An Introduction to behat & BDD
Origins of BDD (Behaviour Driven Development)¶
This derives from TDD (Test Driven Development) which is very similar but focuses more on unit tests and smaller parts of the software whereas BDD will be used to work on the bigger processes you might expect to have in the software you are developing. BDD also concentrates on how the software should actually behave. Before the software is actually built you would first need to define how the end user would actually use the software once it is complete, it could be as simple as working out how a user would log in.
This form of testing makes it so all parties involved in development will be able to communicate a lot more as it makes it easier for everyone to understand as everyone would not need to understand PHP etc. which will allow them to work closer together. Whenever software is being designed and created there should be 3 parties involved. This will consist of customer,developer and tester this is also known as the 3 amigos.
Customer > Developer > Tester
A user story is defined by wikipedia as "an informal, natural language description of one or more features of a software system."
The user stories would need to cover what the software would ultimately need and be expected to do. This is something which a user would be able to do on their own but usually all the 3 amigos help to offer different views. You will see an example of this further down which we have referred to as "feature".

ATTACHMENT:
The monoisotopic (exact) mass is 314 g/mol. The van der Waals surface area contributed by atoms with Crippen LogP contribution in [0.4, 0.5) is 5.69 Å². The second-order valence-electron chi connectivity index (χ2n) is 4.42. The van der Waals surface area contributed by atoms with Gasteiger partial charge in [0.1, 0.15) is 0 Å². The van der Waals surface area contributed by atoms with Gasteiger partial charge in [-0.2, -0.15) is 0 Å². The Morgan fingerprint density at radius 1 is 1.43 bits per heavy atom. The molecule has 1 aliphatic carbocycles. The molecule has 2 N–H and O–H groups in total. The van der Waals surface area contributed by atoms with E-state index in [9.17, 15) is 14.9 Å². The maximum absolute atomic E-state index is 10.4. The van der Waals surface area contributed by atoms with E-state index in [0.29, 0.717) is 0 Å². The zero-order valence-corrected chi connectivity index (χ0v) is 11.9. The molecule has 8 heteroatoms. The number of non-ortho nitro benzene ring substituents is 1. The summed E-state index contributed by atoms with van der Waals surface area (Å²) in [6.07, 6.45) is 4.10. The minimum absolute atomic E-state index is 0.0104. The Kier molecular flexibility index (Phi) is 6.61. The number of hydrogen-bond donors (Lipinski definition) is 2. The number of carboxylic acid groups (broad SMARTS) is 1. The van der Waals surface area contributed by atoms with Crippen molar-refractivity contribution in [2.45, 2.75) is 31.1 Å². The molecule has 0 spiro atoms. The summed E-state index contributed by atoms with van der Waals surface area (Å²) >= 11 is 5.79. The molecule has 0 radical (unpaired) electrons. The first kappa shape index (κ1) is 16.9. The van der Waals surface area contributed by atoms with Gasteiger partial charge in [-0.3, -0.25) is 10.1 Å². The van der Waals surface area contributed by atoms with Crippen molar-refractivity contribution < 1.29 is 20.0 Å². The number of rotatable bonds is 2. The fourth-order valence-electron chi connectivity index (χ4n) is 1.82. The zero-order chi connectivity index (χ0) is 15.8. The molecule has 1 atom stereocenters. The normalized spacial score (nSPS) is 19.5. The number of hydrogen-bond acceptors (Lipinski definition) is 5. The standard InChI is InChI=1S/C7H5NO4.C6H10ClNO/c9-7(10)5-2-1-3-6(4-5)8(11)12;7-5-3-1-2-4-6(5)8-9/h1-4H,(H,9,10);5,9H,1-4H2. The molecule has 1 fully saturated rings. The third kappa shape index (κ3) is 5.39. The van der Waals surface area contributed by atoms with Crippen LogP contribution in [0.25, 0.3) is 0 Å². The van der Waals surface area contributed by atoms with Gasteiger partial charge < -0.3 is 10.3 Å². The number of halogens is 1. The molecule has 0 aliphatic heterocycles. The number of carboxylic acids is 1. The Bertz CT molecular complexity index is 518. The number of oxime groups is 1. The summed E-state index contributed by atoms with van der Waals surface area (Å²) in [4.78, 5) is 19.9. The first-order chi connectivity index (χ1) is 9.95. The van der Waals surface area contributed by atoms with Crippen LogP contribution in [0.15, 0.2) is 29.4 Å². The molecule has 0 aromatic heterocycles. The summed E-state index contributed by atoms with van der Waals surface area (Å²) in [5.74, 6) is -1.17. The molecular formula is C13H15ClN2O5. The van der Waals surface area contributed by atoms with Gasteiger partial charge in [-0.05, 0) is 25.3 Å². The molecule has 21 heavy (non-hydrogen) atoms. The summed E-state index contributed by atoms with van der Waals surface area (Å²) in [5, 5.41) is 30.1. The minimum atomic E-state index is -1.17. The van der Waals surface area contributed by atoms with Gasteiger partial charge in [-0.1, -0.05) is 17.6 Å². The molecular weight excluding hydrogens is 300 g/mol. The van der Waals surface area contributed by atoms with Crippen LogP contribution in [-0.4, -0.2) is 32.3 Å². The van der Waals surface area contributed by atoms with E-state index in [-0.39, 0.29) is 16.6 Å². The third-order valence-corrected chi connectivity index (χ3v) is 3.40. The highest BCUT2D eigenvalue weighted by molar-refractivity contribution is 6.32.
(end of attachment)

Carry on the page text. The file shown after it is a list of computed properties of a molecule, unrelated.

Before we dive into talking about user stories and scenarios, We should discuss Gherkin which is the language that Cucumber understands. This language allows you to describe the behaviour of the software you are working with, without having to go into too much detail on how things would be implemented and developed.
Scenarios are used to define what the software will need to do and how the user/customer will actually use it. This will need to be in quite a bit of depth to cover all bases. An example of this would be how a user/customer would log into the software if it is required.
Before actually going away and writing your own scenarios we will first need to cover how they would actually be structured and what they should look like.
Below you will see a template of how you would usually find them.
Feature: As a [Role] I need to [Feature] In order to [Benefit] Scenario: Given [Context] When [Event] And [Additional Event] Then [Outcome]
Now you should have an idea of how scenarios should be structured and what should be included in everyone you create. It is now time to look at how we would write a scenario for a simple log in process which we mentioned earlier.
Feature: A user needs to access the system In order to access the system As a user I need to be able to log in Scenario: The user can log in Given I am on the login page When I fill in the following: | UserName | admin | | Password | password | And I follow "Log In" Then I should see "Sign Out"
The above example is just one of many different ways you would test your software. The reason we would need to go into such depth is to cover all bases.
What happens if everything is fine I.e login/password What happens if email is incorrect? Will they be prompted with a forgot password icon or any form of indication it is incorrect? The ability to create an account if one is needed What happens after 3 failed login attempts i.e captcha/ lock out?
By adding in the above you will cover a lot more of the issues a user might face when attempting to log in. This will have a positive impact on the software as this will decrease the amount of issues you could face.